NPR's Here & Now’s Lisa Mullins talks with TCF fellow Thanassis Cambanis about his book, Once Upon A Revolution and the effort to build a new political order in Egypt. Listen to the interview here and read some excerpts from Chapter 1 from the book.
Read the book excerpt here.
The 2011 Egyptian Revolution made global news when it succeeded in toppling then-dictator Hosni Mubarak. TCF fellow Thanassis Cambanis writes on the series of protests and revolts by Egyptian civilians that succeeded in toppling several regimes in just a few years through an intricate narrative titled "Once Upon A Revolution." In this Foreign Policy excerpt of the book, the two individuals who Thanassis followed are highlighted as we see the revolutionary actions unfolding:
“I don’t care who will lead the country. We just want Morsi to leave,” said a lady in a fine tailored dress, sipping tea on a terrace near the presidential palace on a break from chanting.
Read the rest of the excerpt.
Purchase the book to read the full story, available from Amazon.com.
TCF fellow and award-winning journalist Thanassis Cambanis has received acclaim for his newly released book (1.20.2015) titled "Once Upon A Revolution: An Egyptian Story." Cambanis chronicles two unique and diverse revolutionary movement leaders and tells their story throughout the protests happening in 2011 during the Egyptian uprising. The Library Journal Review has called the book "A welcome addition to the literature on Egypt's uprising and a solid source for the general reader."
Read the remainder of the reviews and purchase the book here.
The National Magazine Awards 2015 finalists were announced and TCF's own senior fellow Patrick Radden Keefe is in the running for the "Reporting" category. His long-form article printed in the May 5 issue of The New Yorker titled "The Hunt for El Chapo" has gained attention from several outlets for outstanding reporting.
The National Magazine Awards 2015 finalists demonstrate the enduring power of magazine journalism in print and on websites and mobile,” said Sid Holt, chief executive of ASME. “Whether it’s politics, fashion, sports or the kind of service journalism that only magazines can do, readers know that their favorite print and digital magazines are where to find information and entertainment they can trust."
Here is the full list of nominees.
Read Patrick Radden Keefe's fantastic piece of writing.
A Dr. Sid Gilman approached the stage, the hotel ballroom quieted with anticipation. It was July 29, 2008, and a thousand people had gathered in Chicago for the International Conference on Alzheimer’s Disease. For decades, scientists had tried, and failed, to devise a cure for Alzheimer’s. But in recent years two pharmaceutical companies, Elan and Wyeth, had worked together on an experimental drug called bapineuzumab, which had shown promise in halting the cognitive decay caused by the disease. Tests on mice had proved successful, and in an initial clinical trial a small number of human patients appeared to improve. A second phase of trials, involving two hundred and forty patients, was near completion. Gilman had chaired the safety-monitoring committee for the trials. Now he was going to announce the results of the second phase.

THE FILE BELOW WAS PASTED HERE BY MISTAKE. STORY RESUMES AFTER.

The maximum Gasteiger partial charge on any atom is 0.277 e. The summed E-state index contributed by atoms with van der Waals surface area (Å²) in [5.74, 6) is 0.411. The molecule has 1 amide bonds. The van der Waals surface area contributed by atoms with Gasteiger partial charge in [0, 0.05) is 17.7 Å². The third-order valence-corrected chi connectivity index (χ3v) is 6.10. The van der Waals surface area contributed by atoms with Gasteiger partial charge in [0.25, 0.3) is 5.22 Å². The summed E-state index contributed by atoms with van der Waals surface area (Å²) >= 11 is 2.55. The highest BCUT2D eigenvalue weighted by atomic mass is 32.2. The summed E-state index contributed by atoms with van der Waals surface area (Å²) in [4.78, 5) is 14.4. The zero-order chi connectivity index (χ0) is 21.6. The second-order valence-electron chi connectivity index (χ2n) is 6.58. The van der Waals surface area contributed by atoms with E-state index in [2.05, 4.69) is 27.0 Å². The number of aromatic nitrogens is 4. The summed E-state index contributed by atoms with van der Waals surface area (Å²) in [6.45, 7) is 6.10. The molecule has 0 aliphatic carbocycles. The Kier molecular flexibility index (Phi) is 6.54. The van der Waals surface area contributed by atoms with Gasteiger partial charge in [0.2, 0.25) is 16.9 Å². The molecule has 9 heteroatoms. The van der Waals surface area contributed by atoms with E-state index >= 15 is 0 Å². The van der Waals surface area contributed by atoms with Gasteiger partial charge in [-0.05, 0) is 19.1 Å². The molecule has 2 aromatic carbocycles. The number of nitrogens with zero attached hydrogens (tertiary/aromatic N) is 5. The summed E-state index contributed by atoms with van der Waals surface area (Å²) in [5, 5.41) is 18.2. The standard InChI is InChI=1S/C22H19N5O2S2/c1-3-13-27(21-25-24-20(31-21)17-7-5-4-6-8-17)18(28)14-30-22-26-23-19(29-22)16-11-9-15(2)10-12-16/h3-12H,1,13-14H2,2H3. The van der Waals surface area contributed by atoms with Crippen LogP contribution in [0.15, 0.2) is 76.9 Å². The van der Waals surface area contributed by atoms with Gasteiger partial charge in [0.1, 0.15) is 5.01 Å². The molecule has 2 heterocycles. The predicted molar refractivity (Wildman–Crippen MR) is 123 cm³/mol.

Read the full article.
Andrew and Stephen Schlesinger write in the Huffington Post this week about the newly released book honoring Arthur Schlesinger, titled The Letters of Arthur Schlesinger, Jr. In this post are excerpts from Arthur's letters to various editors at different publications. The result is a glimpse of a man who stood up for what he believed.
"As revealed in The Letters of Arthur Schlesinger, Jr., the historian, Democratic Party activist, and presidential adviser (1917-2007) wielded his pen as a literary weapon -- for criticism, for influence, for chiding, for self-advancement, for righting wrongs and for waving the flag of progressivism. In the following letters from the book, Schlesinger excoriates editors of eminent publications for misrepresentations and falsehoods which could damage his reputation or the reputations of his friends, in the process belittling the liberal movement. He also felt it incumbent upon himself as a historian to correct errors seeping into the public record.
Other recipients of letters collected in the Random House book and edited by his two sons Andrew and Stephen Schlesinger, include John, Robert, and Jacqueline Kennedy, Harry Truman, Adlai Stevenson, Hubert Humphrey, Lyndon Johnson, Henry Kissinger, Bill Clinton, Al Gore, Eleanor Roosevelt, John Kenneth Galbraith, Gore Vidal, Bill Buckley, Reinhold Niebuhr, and Katharine Graham."
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